Martinez announces resignation from Murray City CouncilNov 01, 2022 08:25PM ● By Shaun Delliskave
By Shaun Delliskave | [email protected]
Murray City Councilor Kat Martinez announced her resignation, one year shy of completing a full term in office. Martinez, who is making a career move to Oregon, has yet to provide a specific date, but according to her social media, she plans to stay on until possibly December.
“I would love to finish out my term and always planned to do so,” Martinez said. “However, I received a job offer from Western Oregon University in their Research Institute. There I will continue to support the childcare industry and work to improve equity in early childhood education. The timing isn’t perfect, but this job opportunity is too good to pass up for me and my family’s long-term well-being.”
Martinez was elected in 2019 with campaign promises of trigger locks for Murray School District families, creating a neighborhood cleanup plan similar to Salt Lake City’s, and making Murray more welcoming and inclusive.
While the first two platform items did not materialize, she did make progress on her third promise.
“I am very proud of what I have accomplished over the past three years here in Murray. I leave behind more crosswalks and additional crossing guards that keep our residents safe as they walk throughout our community. I created and led a Diversity and Inclusion Task Force, which ultimately led to the creation of an Equity Director position,” Martinez said.
Concurrently, Martinez works as a trainer at the State of Utah Department of Health Child Care Licensing. Before that, she owned a daycare and was a middle school teacher. She was also involved in local Democratic Party politics and served on the Murray Arts Advisory Board.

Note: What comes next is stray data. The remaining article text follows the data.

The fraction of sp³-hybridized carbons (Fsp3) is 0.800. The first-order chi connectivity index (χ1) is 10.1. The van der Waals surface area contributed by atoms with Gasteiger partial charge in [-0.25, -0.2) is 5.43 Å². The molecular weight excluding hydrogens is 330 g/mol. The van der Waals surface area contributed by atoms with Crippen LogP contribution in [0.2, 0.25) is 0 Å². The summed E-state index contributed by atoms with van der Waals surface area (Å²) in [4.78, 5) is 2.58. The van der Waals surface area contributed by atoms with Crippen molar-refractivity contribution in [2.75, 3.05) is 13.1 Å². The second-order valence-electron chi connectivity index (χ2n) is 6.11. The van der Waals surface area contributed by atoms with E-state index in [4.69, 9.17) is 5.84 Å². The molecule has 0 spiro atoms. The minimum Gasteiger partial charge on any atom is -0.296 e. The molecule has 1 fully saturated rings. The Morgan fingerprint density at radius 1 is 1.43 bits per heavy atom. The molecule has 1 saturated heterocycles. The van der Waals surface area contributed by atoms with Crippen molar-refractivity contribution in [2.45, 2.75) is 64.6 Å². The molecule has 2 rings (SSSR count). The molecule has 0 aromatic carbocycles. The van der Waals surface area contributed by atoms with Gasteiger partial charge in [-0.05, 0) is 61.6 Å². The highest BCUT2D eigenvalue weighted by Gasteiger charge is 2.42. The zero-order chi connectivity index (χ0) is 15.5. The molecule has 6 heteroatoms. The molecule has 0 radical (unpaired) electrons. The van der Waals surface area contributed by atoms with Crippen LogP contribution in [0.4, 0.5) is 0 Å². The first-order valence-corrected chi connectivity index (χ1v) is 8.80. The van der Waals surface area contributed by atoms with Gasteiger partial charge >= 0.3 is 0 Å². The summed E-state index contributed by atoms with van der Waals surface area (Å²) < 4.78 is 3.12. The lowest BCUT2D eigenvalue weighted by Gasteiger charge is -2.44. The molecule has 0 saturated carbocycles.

“I started working on issues related to the Murray Theater renovation as a member of the Murray Arts Advisory Committee over five years ago, and I am sorry not to see that project completed before I leave. My family and I will definitely come back and visit to attend an event in the renovated theater once it is completed,” Martinez said.
Martinez’s term has not been without controversy. Just one month into her term, she sponsored a resolution in advance of Rep. Karen Kwan’s own resolution to endorse the Equal Rights Amendment in the Legislature. Typically, resolutions are vetted before the Committee of the Whole and take weeks or months to gather resident feedback. Instead, Martinez sponsored it without following standard procedures. While the resolution passed, Kwan’s resolution failed at the capitol.
Also, Martinez generated controversy during her comments on the Bullion Street zoning change, expressing her opinion that Murray needs higher-density development. She has not backed down from her comments.
“Mixed-use development is the key to walkable neighborhoods and vibrant communities. More dense housing also means more affordable or accessible housing for the average Murray resident. Murray is not an agriculture or smelter-based community anymore. It needs to be allowed to grow and change with the industries and people it now serves. This can be done while maintaining a classic or historic aesthetic. There is always room for compromise and collaboration,” Martinez said.
Asked if she has concerns about Murray’s future, Martinez expressed one.
“I think the most dangerous thing in Murray is fear of change. There is a shortage of affordable housing, and decision makers and residents must be willing to put people before nostalgia. The expansion of ADUs (Accessory Dwelling Units) is a great first step, but in order to make Murray a place young families and working professionals can afford to live, more needs to be done,” Martinez said.
State law prescribes how a city must replace a city council member. First, the city will invite applicants living in District 1 to apply for the seat. Each applicant will then be brought before the city council to answer a few questions, after which the council will select three candidates who will then be narrowed down to the final appointee.